In one embodiment of the present invention, the heat generating portion (8b) on the printed circuit board (8) is in direct contact with an inner surface (7h) of the hollow sleeve (7d) of a molded applicator head (7). This arrangement is effective, but still may leave air-filled gaps underneath the hollow sleeve, within the heat generating portion, for example. The transfer of heat through the hollow sleeve and into a product on the outer surface of the applicator head may be diminished by these air-filled gaps. Another embodiment of the present invention includes embedding the heat generating portion in a continuous mass of a heat transfer material. The material may be applied by dipping the distal end of the PCB in heat transfer material that is in a softened state. When the material hardens, there may be virtually no air gaps within the heat generating portion. In at least some embodiments, as long as the heat transfer material improves the rate of heat transfer from the heat generating portion through the hollow sleeve, then this embodiment is preferred for many applications. The heat transfer material can form a semi-hardened or hardened cylindrical shell over the distal end of the PCB. The cylindrical shell fits snugly into the cylindrical hollow sleeve. In this way, substantially all of the inner surface of the hollow sleeve may be in direct contact with the heat transfer material that encases the heat generating portion, and the transfer of heat through the hollow sleeve and into a product is improved. Another advantage of the cylindrical shell is that it may make it easier to slide the sleeve onto the PCB, because the shell provides a smooth, uniform surface compared to the PCB without the heat transfer material. Examples of useful materials for the cylindrical shell of heat transfer material include one or more thermally conductive adhesives, one or more thermally conductive encapsulating epoxies or a combination of these. An example of a thermally conductive adhesive is Dow Corning® 1-4173 (treated aluminum oxide and dimethyl, methylhydrogen siloxane; thermal conductivity=1.9 W/mK; shore hardness 92 A). An example of a thermally conductive encapsulating epoxy is 832-TC (a combination of alumina and a reaction product of epichlorohydrin and Biphenyl F; available from MG Chemicals, Burlington, Ontario; thermal conductivity=0.682 W/mK; Shore hardness 82 D). For many applications, a higher thermal conductivity is preferred over a lower thermal conductivity.
 Various parameters of the applicator head (7), will affect the amount of heat required to raise the temperature of a product disposed on the bristles, and/or the amount of time required to do it. For example, in general the more bristles (7c) present or the larger the bristles, the more heat will be needed to raise the temperature of the product on the bristles, in a given amount of time. This is true because there is more bristle mass being heated, and because there is more product than would be the case if fewer or smaller bristles were present. Also, for example, given a specific rate of heat generation, a thicker sleeve (7d) means more time will be needed to raise the temperature of the product on the bristles. This is so because there is more sleeve mass being heated, than if a thinner sleeve was used. To increase the rate of heat transfer through the molded applicator sleeve, and to reduce the amount of heat lost, it may be preferable to make the molded sleeve as thin as possible, considering the limitations of molding in the specific material used. Preferably, the sleeve thickness is less than 1.0 mm, more preferably less than 0.8 mm, even more preferably less than 0.6 mm and most preferably less than 0.4 mm.
 Of course, since heat passes through the sleeve and bristles, the amount of heat and/or the length of time needed to raise the temperature of a product disposed on the applicator head, also depends on the thermal conductivity of the material(s). So, in general, to decrease the amount of time required to raise the temperature of the product, one might increase the rate of heat generation, decrease the mass being in heated (applicator head and/or product), and/or increase the thermal conductivity of the applicator head. One might consider reducing the size and mass of the bristles, but that decision should be made with regard to applicator performance in grooming the lashes.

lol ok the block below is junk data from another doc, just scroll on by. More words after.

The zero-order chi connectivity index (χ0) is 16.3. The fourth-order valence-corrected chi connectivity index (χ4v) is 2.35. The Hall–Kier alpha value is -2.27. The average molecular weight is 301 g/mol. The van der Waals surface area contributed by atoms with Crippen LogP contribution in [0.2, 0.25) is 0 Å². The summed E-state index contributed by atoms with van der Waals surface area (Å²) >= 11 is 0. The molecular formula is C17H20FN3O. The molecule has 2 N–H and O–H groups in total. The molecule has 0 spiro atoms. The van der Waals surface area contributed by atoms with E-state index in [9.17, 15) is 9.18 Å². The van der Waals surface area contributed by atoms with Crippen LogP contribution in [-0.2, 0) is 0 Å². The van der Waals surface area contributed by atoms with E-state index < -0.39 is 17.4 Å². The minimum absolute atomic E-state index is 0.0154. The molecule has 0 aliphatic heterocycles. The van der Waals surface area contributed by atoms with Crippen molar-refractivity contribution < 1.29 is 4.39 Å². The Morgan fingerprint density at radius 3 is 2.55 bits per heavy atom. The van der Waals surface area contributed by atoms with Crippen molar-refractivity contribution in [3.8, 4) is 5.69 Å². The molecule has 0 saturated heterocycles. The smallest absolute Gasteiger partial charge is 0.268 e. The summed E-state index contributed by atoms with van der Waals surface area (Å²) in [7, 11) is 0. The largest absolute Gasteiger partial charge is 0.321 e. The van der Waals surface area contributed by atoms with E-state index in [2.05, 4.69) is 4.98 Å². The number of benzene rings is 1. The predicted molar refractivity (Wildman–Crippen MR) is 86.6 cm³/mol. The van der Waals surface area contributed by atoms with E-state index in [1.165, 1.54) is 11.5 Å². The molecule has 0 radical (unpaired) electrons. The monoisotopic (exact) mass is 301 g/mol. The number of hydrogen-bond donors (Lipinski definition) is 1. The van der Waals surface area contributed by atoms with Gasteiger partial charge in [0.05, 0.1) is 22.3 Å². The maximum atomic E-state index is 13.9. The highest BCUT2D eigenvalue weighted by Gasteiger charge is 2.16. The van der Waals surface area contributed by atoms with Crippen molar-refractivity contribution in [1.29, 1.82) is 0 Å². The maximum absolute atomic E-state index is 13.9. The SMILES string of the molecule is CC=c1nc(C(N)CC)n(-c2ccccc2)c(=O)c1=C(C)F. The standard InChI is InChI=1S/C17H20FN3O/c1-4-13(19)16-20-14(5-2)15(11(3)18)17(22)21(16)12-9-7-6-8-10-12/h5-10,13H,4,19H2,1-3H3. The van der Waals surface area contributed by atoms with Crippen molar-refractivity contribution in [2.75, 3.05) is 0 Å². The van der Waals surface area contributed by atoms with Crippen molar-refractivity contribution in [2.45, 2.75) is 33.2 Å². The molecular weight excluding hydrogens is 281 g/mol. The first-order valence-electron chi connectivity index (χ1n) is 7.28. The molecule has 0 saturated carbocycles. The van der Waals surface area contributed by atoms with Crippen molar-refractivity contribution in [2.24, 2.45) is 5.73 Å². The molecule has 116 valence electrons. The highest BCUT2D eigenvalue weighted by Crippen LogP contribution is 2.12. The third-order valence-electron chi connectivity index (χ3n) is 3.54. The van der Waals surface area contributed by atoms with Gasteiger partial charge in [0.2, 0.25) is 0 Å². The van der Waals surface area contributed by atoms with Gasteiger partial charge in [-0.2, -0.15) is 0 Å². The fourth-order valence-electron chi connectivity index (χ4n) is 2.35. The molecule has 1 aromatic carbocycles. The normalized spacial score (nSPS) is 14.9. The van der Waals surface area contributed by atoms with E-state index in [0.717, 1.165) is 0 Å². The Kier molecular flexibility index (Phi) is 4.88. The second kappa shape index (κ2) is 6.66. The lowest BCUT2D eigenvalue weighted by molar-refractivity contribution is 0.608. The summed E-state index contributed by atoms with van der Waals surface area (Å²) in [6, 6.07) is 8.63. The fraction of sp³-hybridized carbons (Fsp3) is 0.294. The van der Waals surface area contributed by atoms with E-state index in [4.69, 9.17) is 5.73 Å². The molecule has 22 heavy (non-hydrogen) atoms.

Examples of useful materials for the molded applicator head (7) include plastics, elastomers, or materials characterized by dipole bond crosslinking or hydrogen bond crosslinking, such as thermoplastic elastomers. A thermoplastic elastomer or a combination of more than one thermoplastic elastomer is preferred. In general, the nature of thermoplastic elastomers is such that articles can be consistently manufactured with relatively little variation from batch to batch, by extrusion molding, injection molding, blow molding, thermoforming, heat welding, calendaring, rotational molding, and meltcasting. One definition of thermoplastic elastomer includes the following necessary characteristics: the ability to be stretched to moderate elongations and, upon the removal of stress, return to something close to its original shape; be processable as a melt at elevated temperature; and the absence of significant creep. Examples of suitable thermoplastic elastomers include the following: styrenic block copolymers, polyolefin blends, elastomeric alloys (TPE-v or TPV), thermoplastic polyurethanes, thermoplastic copolyester, and thermoplastic polyamides. Examples of block copolymer TPEs include: Styroflex (BASF), Kraton (Shell chemicals), Pellethane (Dow chemical), Pebax, Arnitel (DSM), and Hytrel (Du Pont). Elastomeric alloys include: Dryflex (VTC TPE Group), Santoprene (Monsanto Company), Geolast (Monsanto), Sarlink (DSM), Forprene (So.F.Ter. S.p.a.), Alcryn (Du Pont), and Evoprene (AlphaGary). Some thermoplastic elastomers have crystalline domains where one kind of block co-crystallizes with another block in one or more adjacent chains. The relatively high melting temperature of the resulting crystal structure, tends to make the domains more stable than they otherwise would be. The specific crystal melting temperature determines the processing temperatures needed to shape the material, as well as the ultimate service use temperatures of the product. Examples of such materials include Hytrel® (a polyester-polyether copolymer) and Pebax® (a nylon or polyamide-polyether block copolymer). For the molded applicator head of the applicator of FIG. 1, Hytrel® and Pebax® are useful in particular embodiments.